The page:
Forum for Science, Industry and Business

Sponsored by:     3M 
Search our Site:

 

121 breeding tigers estimated to be found in Nepal

29.07.2009
The first ever overall nation-wide estimate of the tiger population brought a positive ray of hope among conservationists.

The figures announced by the Nepal Government's Department of National Parks and Wildlife Conservation (DNPWC) shows the presence of 121 (100 – 194) breeding tigers in the wild within the four protected areas of Nepal.

The 2008 tiger population estimate was jointly implemented by the DNPWC, Department of Forests (DOF), WWF, National Trust for Nature Conservation (NTNC) with support from Save The Tiger Fund (STF), WWF-US, WWF-UK, WWF International and US Fish and Wildlife Service (USFWS).

The 2008 nation-wide tiger population was initiated on 15 November 2009 in the Terai Arc Landscape (TAL) of Nepal both inside and outside the protected areas of Nepal. [TAL encompasses the Terai region of Nepal and into tiger range states across the border into India.]

"To obtain reliable population estimates of wide ranging species like the tiger, it is important to undertake the survey simultaneously in all potential habitats," says Dr. Rinjan Shrestha, Conservation Biologist with WWF Nepal. Previous studies had been undertaken in different time periods and at different spatial scales.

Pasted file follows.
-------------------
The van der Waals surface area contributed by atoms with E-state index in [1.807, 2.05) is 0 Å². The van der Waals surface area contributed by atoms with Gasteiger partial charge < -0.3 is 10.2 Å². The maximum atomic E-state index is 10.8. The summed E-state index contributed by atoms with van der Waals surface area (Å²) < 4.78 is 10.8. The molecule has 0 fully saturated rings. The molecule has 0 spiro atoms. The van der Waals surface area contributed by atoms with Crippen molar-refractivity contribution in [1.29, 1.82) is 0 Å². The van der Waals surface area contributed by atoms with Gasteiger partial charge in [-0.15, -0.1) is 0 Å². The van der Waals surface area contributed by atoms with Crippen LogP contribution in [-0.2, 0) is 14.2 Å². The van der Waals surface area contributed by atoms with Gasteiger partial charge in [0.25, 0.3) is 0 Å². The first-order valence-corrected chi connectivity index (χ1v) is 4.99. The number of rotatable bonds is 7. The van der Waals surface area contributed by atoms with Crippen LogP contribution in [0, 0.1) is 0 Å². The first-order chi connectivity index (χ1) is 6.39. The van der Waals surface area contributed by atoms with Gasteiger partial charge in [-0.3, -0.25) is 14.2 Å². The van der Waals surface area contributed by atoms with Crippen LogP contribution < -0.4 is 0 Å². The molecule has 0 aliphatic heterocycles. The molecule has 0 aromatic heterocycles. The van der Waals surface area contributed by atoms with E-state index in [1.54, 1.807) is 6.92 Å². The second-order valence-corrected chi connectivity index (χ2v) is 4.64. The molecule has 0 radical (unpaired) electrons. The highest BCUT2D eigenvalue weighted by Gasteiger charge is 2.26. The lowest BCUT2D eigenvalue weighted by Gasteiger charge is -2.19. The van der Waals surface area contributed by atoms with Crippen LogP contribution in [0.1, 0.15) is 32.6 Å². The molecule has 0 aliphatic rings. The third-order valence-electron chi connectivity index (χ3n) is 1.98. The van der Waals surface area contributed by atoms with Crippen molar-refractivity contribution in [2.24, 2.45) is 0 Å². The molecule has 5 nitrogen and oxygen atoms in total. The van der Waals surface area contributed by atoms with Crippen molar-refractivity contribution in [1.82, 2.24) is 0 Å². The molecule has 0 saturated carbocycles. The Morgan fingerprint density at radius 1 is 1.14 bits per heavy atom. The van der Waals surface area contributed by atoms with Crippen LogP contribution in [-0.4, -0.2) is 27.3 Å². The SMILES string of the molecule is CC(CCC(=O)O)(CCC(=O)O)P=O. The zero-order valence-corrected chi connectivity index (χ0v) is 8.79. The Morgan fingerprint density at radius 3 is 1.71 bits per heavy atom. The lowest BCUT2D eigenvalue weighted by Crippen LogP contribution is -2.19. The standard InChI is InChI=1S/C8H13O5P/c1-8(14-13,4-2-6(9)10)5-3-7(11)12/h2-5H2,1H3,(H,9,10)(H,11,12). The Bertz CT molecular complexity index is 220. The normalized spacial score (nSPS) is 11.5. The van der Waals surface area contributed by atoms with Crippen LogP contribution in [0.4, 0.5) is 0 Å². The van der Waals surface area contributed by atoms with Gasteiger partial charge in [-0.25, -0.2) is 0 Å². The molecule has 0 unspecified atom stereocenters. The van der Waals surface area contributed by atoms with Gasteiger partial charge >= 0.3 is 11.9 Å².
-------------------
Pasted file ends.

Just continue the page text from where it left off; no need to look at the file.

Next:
"To derive information on both abundance and distribution of tigers, the current survey employed two methods - Camera Trapping method inside the protected areas and Habitat Occupancy survey both inside and outside the protected areas."

According to WWF Global Tiger Network Initiative, the wild tiger population is at a tipping point. Tigers are experiencing a range collapse, occupying 40 per cent less habitat than was estimated just one decade ago. The estimated number of tigers in important range countries is frighteningly low, with a recent government census suggesting there may be as few as 1,300 tigers left in India, the species' stronghold. And tigers are facing an epidemic of poaching and habitat loss across their range.

The main reason for the decline of tiger populations has been attributed to poaching and illegal trade. This is linked to the illegal international trade in tiger parts and derivatives (skin, bones, meat in some cases although not reported in Nepal) and use in traditional Chinese Medicines (TCM). Apart from these, sporadic cases of retaliatory killing from irate communities have been reported. Other important reasons of tiger population decline are habitat shrinkage and fragmentation due to human intervention, loss/decline of prey species.

"The tiger numbers have increased in Chitwan but decreased in Bardia and Shuklaphanta," said Mr. Anil Manandhar, Country Representative, WWF Nepal.